Report: Ohio Reverses Course on Children's Health Coverage

by

comment
ADOBE STOCK PHOTO
  • Adobe Stock Photo
COLUMBUS, Ohio - A new report says Ohio is seeing a serious deterioration in children's health coverage.

According to the findings from the Georgetown University Center for Children and Families, the number of Ohio kids without health insurance rose nearly 28% between 2016 and 2018. In 2016, the same researchers reported the lowest number of uninsured children in a decade.

Tracy Najera, executive director of the Children's Defense Fund Ohio, says it's especially concerning to see the increase is happening during a period of economic growth.

"Making sure that all children are covered and getting the care they need is significant," says Najera, "and it's a part of the Ohio that we all want for our children. However, we've seen an erosion in the rates of insurance coverage."



Nationally, the number of uninsured kids increased by 11% between 2016 and 2018. The report found in Ohio, 29,000 more children are uninsured compared to two years ago, even though state leaders adopted Medicaid expansion in 2014.

Najera describes a combination of actions and inaction by the Trump administration as making health insurance harder to get and keeping some families from enrolling their children.

"Delays in funding for the Children's Health Insurance Program at the federal level and elimination of the individual mandate penalty," says Najera. "Cuts to enrollment outreach and advertising for enrollment is another issue that we think is contributing to this."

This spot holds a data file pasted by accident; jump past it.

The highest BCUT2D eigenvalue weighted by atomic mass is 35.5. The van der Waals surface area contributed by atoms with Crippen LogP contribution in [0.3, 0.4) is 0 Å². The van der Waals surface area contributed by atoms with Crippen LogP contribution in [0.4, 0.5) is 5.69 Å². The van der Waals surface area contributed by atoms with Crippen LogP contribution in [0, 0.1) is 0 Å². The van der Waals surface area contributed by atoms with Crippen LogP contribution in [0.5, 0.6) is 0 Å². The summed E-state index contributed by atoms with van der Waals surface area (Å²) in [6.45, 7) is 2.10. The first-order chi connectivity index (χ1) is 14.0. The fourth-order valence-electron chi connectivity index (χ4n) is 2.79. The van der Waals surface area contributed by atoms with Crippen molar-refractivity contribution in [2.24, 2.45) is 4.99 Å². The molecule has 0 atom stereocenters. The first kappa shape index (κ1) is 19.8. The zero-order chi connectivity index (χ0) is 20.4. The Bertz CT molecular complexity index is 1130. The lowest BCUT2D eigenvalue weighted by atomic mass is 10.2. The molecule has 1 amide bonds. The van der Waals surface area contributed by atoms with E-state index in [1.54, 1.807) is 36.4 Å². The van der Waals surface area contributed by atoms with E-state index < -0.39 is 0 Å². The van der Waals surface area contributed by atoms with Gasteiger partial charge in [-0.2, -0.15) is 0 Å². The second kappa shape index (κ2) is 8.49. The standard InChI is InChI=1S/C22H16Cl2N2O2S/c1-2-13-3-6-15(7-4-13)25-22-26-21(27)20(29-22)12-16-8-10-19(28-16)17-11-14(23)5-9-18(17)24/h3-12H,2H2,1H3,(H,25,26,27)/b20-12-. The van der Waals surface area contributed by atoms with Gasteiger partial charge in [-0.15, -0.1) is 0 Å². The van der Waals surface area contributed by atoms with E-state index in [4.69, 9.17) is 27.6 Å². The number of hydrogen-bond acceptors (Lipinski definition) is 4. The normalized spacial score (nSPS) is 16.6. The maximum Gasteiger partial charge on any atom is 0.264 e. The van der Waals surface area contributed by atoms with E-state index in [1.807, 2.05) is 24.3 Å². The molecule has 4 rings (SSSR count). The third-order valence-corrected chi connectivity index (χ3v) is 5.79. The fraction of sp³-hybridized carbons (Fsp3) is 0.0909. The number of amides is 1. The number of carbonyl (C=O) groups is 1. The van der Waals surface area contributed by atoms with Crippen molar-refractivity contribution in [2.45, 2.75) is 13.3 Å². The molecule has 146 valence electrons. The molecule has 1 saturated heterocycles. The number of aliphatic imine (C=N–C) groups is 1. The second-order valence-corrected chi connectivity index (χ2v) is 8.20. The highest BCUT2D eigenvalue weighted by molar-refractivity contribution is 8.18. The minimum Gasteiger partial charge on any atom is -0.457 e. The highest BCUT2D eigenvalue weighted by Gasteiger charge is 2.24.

Joan Alker, executive director of the Georgetown Center, points out that across the nation, cycling in and out of health coverage is a problem at any time in a person's life, but it's especially harmful for children.

"Any short period of un-insurance exposes that parent to medical debt," says Alker. "If a kid falls down on the playground, breaks an arm - happens all the time. So, we really need these kids to have continuous health coverage."

Researchers found the loss of coverage was most pronounced for white and Latino children, and they suggest a climate of fear may discourage immigrant families from enrolling eligible children in Medicaid or CHIP.

Sign up for Scene's weekly newsletters to get the latest on Cleveland news, things to do and places to eat delivered right to your inbox.

We’re keeping you informed…
...and it’s what we love to do. From local politics and culture to national news that hits close to home, Scene Magazine has been keeping Cleveland informed for years.

It’s never been more important to support local news sources, especially as we all deal with the ramifications of the coronavirus pandemic. Almost everything Scene is about -- our stories, our events, our advertisers -- comes down to getting together. With events on hold, and no print distribution for the foreseeable future, every little bit helps.

A free press means accountability and a well-informed public, and we want to keep our unique and independent reporting available for many, many years to come.

If quality journalism is important to you, please consider a donation to Scene. Every reader contribution is valuable and so appreciated, and goes directly to support our coverage of critical issues and neighborhood culture. Thank you.

Add a comment